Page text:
For more than a decade, the AMA has advocated for expanded coverage and key health insurance reforms that help patients. That work continues as the AMA fights to protect gains made by the Affordable Care Act (ACA)—now being challenged in federal court—while supporting House lawmakers in their recent efforts to strengthen the ACA.

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Signed into law nine years ago, the ACA ushered in gains that most now consider essential — creating options for affordable, high-quality individual coverage for millions while also guaranteeing coverage for pre-existing conditions and other important protections for the most vulnerable. The task now is to build on what has been shown to work and continue to make enhancements where needed. In releasing a set of bills to improve the ACA last week, lawmakers demonstrated an understanding that access and affordability are still challenges for many individuals and families.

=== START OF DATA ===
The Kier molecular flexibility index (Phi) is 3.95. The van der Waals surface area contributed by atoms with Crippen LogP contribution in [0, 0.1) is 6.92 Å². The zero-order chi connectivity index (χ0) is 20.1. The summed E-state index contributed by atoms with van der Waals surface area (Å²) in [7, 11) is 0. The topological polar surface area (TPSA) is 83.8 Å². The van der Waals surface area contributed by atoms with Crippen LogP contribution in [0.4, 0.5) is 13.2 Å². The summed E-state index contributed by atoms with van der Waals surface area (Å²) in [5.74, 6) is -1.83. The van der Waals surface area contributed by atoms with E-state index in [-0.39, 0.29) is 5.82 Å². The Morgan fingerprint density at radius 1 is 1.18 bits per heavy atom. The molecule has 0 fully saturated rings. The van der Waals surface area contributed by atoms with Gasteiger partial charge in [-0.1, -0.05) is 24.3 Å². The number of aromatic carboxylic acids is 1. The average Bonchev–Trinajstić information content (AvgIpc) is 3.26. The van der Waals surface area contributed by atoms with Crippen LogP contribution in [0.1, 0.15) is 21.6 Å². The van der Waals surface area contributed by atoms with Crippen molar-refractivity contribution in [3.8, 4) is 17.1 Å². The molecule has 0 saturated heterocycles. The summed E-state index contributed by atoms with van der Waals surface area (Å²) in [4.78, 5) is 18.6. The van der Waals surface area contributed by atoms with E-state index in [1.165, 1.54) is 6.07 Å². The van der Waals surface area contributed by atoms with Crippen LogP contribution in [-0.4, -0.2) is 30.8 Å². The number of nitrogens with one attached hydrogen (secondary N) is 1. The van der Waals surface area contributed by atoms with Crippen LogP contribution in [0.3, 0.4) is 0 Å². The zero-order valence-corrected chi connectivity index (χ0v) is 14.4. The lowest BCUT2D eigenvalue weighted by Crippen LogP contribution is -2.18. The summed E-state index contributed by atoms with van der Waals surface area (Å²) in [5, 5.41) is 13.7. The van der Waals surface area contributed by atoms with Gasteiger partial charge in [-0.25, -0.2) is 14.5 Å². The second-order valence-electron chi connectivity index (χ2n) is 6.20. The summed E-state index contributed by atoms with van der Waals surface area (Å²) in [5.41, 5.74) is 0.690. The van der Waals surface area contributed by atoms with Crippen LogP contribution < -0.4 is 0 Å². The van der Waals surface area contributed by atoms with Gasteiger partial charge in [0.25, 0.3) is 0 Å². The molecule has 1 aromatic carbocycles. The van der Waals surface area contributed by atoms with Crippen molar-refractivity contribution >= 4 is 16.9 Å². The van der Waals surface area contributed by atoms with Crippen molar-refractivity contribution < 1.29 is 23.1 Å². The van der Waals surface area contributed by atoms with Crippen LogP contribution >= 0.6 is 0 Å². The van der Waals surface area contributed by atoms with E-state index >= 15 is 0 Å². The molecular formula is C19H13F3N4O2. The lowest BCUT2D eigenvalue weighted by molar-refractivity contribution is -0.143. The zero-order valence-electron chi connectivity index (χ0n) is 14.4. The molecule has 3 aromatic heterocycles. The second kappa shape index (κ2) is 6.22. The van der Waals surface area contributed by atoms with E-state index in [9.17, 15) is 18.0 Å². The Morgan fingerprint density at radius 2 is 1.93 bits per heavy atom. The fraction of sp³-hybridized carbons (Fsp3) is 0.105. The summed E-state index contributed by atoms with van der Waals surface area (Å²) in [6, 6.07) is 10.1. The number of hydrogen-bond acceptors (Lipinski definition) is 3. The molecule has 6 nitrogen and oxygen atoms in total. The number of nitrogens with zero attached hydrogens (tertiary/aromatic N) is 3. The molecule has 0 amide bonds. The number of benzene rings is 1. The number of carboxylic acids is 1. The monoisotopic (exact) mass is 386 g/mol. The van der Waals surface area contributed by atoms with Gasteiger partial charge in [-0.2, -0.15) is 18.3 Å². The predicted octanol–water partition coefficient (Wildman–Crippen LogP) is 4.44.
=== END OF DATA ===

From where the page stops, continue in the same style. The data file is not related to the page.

The ACA improvement bills H.R. 1385, H.R. 1386, H.R. 1425, H.R. 987, H.R. 986, H.R. 1010 would reauthorize the state reinsurance program, restore funding for the ACA navigator and enrollment consumer education programs, authorize $200 million for states to establish state-based health exchanges, and limit use of Section 1332 waivers and ACA waivers to undermine the ACA's pre-existing condition consumer protections.

The AMA supported these bills with recommendations on further enhancing the bills to increase health care access, lower premium and out of pocket costs and protect consumers. The bills were reported favorably. They were considered by the full committee this week.

In addition, the AMA and other leading physician organizations filed an amicus brief this week in the case of Texas v. United States to defend the significant coverage gains and key patient protection provisions of the ACA. "The district court ruling that the individual mandate is unconstitutional and inseverable from the remainder of the ACA would wreak havoc on the entire health care system, destabilize health insurance coverage and roll back federal health policy to 2009," said AMA President Barbara L. McAneny, MD. "The ACA has dramatically boosted insurance coverage, and key provisions of the law enjoy widespread public support. The district court's decision to invalidate the entire ACA should be reversed."